It is said that Walcott has an excellent playing and professional relationship with Robin Van Persie, and he only needs to look at the instant impact the Dutchman has made to be tempted.
Once again, this move may not be entirely about money. Walcott is professionally very ambitious. He wants to be an England regular. If he sees Nani going out of the other side of United's revolving door, he must surely back his chances to be a first-choice player.
Looking at City, he would see David Silva, Tevez, Aguero and possibly Nasri as being probable rotation threats.
Like Nani, Walcott seems to be unhappy with the cash deal Arsenal have offered. Nani is on £90,000 a week. Walcott is reputed to have turned down £75,000 a week at Arsenal. What would he settle for at Old Trafford?
Nani is far more temperamental than Walcott, so Sir Alex might readily offer the £90,000 that he would be saving from the Portuguese star.
As far as the Arsenal end is concerned, there are also rumours that Wenger would consider Nani. Apart from the obvious point that this would put both managers in a strong position for a part-exchange deal (with, say £10 million going to United), it would allow Wenger to save face with minimal nuisance.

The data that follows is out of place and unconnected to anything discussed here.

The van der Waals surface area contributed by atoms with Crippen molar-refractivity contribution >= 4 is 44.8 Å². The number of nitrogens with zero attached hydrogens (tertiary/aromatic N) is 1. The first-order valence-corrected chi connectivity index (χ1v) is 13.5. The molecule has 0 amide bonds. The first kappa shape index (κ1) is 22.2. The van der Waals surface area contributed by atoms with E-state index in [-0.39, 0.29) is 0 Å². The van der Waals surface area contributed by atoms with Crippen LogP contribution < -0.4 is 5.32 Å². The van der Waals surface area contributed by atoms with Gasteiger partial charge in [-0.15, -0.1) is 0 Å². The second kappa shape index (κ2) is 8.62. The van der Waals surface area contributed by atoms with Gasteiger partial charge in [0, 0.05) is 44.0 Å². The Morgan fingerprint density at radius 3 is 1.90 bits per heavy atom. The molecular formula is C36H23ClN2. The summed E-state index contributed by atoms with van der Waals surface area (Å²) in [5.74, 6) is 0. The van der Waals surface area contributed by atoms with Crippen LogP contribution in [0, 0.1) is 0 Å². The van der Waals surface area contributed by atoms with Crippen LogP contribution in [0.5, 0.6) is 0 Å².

Ironically he might also find it easier to offer something approaching the wages the established Portuguese international would settle for as an incoming buy. Paying your existing players more is always more likely to create internal friction and a queue at the manager's door.
We don't need to dwell on what Walcott would bring to Old Trafford. He seems to be a likable young man who would fit very well with the "team above individual" United values.
He is a dangerous player who will only get better. He can play on either wing (although he prefers the right) and as a striker. Like Gareth Bale, he has the capacity to terrorise opposition defenders and also scores goals from the wing.
If Sir Alex is required to wait for James Rodriguez at an inflated fee of up to £35 million or considers £20 million too much of a risk for the untried Wilfried Zaha, he might very well settle for Walcott if he can get the deal done as quickly as possible, including shipping Nani out in the process.
And this is another talented and likable young man who would fit very well at Old Trafford.
If Sir Alex doesn't land Walcott, then this remains his prime target for a replacement wide player when Nani goes. Indeed, there have been suggestions that Nani could go in part-exchange to Porto.
There are three immediate snags, however.
Porto may well not be prepared to pay Nani's current wages, let alone what he may be demanding at Old Trafford.
Porto are in the knockout stages of the Champions League, along with Manchester United. So not only are they likely to want to keep him, but also, he would be cup-tied if he moved.